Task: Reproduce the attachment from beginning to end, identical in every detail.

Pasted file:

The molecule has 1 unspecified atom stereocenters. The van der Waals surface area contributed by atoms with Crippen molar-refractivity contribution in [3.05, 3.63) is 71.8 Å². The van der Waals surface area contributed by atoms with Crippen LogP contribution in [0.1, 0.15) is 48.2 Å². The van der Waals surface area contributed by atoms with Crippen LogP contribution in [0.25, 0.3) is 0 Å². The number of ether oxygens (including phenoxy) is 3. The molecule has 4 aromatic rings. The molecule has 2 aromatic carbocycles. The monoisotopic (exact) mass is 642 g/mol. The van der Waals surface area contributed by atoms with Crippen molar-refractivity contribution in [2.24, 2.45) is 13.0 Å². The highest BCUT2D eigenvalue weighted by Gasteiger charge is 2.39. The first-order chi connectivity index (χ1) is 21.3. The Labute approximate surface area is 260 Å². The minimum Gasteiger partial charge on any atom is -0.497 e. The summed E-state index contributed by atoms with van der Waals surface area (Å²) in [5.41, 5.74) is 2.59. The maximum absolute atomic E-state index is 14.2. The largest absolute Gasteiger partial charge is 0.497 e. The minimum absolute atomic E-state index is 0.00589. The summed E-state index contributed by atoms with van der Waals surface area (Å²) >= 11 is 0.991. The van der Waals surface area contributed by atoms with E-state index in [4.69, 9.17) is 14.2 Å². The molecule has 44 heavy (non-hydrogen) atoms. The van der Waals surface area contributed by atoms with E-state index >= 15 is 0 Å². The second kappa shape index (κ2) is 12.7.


The molecule has 1 unspecified atom stereocenters. The van der Waals surface area contributed by atoms with Crippen molar-refractivity contribution in [3.05, 3.63) is 71.8 Å². The van der Waals surface area contributed by atoms with Crippen LogP contribution in [0.1, 0.15) is 48.2 Å². The van der Waals surface area contributed by atoms with Crippen LogP contribution in [0.25, 0.3) is 0 Å². The number of ether oxygens (including phenoxy) is 3. The molecule has 4 aromatic rings. The molecule has 2 aromatic carbocycles. The monoisotopic (exact) mass is 642 g/mol. The van der Waals surface area contributed by atoms with Crippen molar-refractivity contribution in [2.24, 2.45) is 13.0 Å². The highest BCUT2D eigenvalue weighted by Gasteiger charge is 2.39. The first-order chi connectivity index (χ1) is 21.3. The Labute approximate surface area is 260 Å². The minimum Gasteiger partial charge on any atom is -0.497 e. The summed E-state index contributed by atoms with van der Waals surface area (Å²) in [5.41, 5.74) is 2.59. The maximum absolute atomic E-state index is 14.2. The largest absolute Gasteiger partial charge is 0.497 e. The minimum absolute atomic E-state index is 0.00589. The summed E-state index contributed by atoms with van der Waals surface area (Å²) >= 11 is 0.991. The van der Waals surface area contributed by atoms with E-state index in [4.69, 9.17) is 14.2 Å². The molecule has 44 heavy (non-hydrogen) atoms. The van der Waals surface area contributed by atoms with E-state index >= 15 is 0 Å². The second kappa shape index (κ2) is 12.7.